three

There will be lots of options to choose from here.  Select footnotes or endnotes.  The default settings usually work just fine, but you may want to experiment to explore your options.  For example, some programs default to a numbering style that uses roman numerals--i, ii, iii.  If so, you will want to switch it to the option you see in the illustration above--1, 2, 3.  When you are finished, click "insert."

3)  Your text editor now does all the work for you;  it places a superscripted number in the body of the text, provides a corresponding note at the bottom of the page (or ed of paper), and leaves your cursor within the note:

four

When you are finished typing in your note, simply use your mouse to place the cursor back in the body of the text.  Your note is now finished.

Editing your notes

Editing footnotes and endnotes has gotten easier and easier.  With most programs, all you have to do is move your mouse's cursor to the note and click.  Then you can edit, change your font sizes, etc.  Here are some general rules of thumb on format:

Endnotes
    Use a 12 point font
    Double space within the note
    Double space between notes
    Use a hanging indent

Footnotes
    Use a 10 point font (12 point font in the body);  this is not a hard and fast rule.  I just think it looks more elegant.
    Single space within the note
    Double space between notes

You will find the greatest diversity in programs while editing your notes, so you will have to experiment with different options until you get what you want.

Style (what goes in a note)

There are different "systems" for  citing sources.  Since you are here, and presumably going to use footnotes or endnotes, you are probably using what is known as "Chicago Style" (also called "Turabian")  Every type of source (book, article, magazine article, newspaper article, dissertation, oral history, government report, archived letter etc. ad infinitum) requires a unique placement of information within the note.  Books are written on this.  Fortunately, you don't have to memorize all of the rules.  All you need to do is consult a style guide.   A nice, though brief, online guide is at the University of Wisconsin Writing Center http://www.wisc.edu/writing/Handbook/DocChicago.html.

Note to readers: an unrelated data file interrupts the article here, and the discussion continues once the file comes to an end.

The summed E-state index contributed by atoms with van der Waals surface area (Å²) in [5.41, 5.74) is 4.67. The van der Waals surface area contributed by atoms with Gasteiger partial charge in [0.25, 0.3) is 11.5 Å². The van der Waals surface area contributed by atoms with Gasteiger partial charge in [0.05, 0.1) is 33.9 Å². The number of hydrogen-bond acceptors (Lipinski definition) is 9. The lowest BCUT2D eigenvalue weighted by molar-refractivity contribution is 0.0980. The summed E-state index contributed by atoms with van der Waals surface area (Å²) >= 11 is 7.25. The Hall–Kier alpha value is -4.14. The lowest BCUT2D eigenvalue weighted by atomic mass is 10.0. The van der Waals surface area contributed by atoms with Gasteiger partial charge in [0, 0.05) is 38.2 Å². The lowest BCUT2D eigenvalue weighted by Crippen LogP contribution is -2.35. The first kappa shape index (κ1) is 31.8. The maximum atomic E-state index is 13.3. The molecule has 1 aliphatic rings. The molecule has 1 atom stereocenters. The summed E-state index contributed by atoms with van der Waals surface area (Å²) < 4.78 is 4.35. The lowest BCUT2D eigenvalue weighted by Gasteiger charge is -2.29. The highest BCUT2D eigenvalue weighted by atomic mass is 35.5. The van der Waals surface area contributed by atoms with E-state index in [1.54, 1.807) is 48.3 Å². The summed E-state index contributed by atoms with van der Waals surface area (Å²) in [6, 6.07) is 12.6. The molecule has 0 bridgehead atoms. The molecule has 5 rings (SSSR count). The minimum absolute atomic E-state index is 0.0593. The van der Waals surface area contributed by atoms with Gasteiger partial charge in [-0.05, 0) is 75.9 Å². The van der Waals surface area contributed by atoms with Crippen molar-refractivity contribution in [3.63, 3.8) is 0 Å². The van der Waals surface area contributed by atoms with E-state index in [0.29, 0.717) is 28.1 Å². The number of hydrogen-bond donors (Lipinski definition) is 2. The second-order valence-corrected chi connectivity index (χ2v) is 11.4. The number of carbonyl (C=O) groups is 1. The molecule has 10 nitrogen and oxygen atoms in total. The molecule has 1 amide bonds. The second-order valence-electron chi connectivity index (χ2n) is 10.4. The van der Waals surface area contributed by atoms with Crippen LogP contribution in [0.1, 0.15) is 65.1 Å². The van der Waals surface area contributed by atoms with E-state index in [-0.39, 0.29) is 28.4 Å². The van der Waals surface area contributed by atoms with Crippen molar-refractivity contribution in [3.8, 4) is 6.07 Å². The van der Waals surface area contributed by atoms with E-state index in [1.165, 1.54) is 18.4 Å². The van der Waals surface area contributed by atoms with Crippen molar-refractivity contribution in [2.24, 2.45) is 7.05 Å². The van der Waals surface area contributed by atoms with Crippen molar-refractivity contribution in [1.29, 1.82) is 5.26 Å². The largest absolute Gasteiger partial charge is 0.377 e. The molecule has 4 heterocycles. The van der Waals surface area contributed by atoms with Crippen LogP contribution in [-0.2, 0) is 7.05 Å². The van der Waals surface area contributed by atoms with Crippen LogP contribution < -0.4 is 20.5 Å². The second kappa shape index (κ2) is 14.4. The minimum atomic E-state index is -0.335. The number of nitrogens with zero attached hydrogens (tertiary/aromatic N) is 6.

Follow these style guides with precision.  Pay attention to what gets underlined or italicized.  Watch your punctuation marks.  And please don't confuse bibliographic style (similar but very distinct) with note style.  Here's a test:  if you are putting the author's last name first while writing within a note, you're very likely using the wrong style.  Once you use them for a while, the practice will become second nature.

Contact for help

Please feel free to come to my office to talk about footnoting and/or guidelines on how to write a Philosophy paper. See the class syllabus for my office hours.

 

Adapted from online posting by Gary Kroll

http://faculty.plattsburgh.edu/gary.kroll/student%20resources/default.htm

 
 
 
Introduction to Philosophy World Religions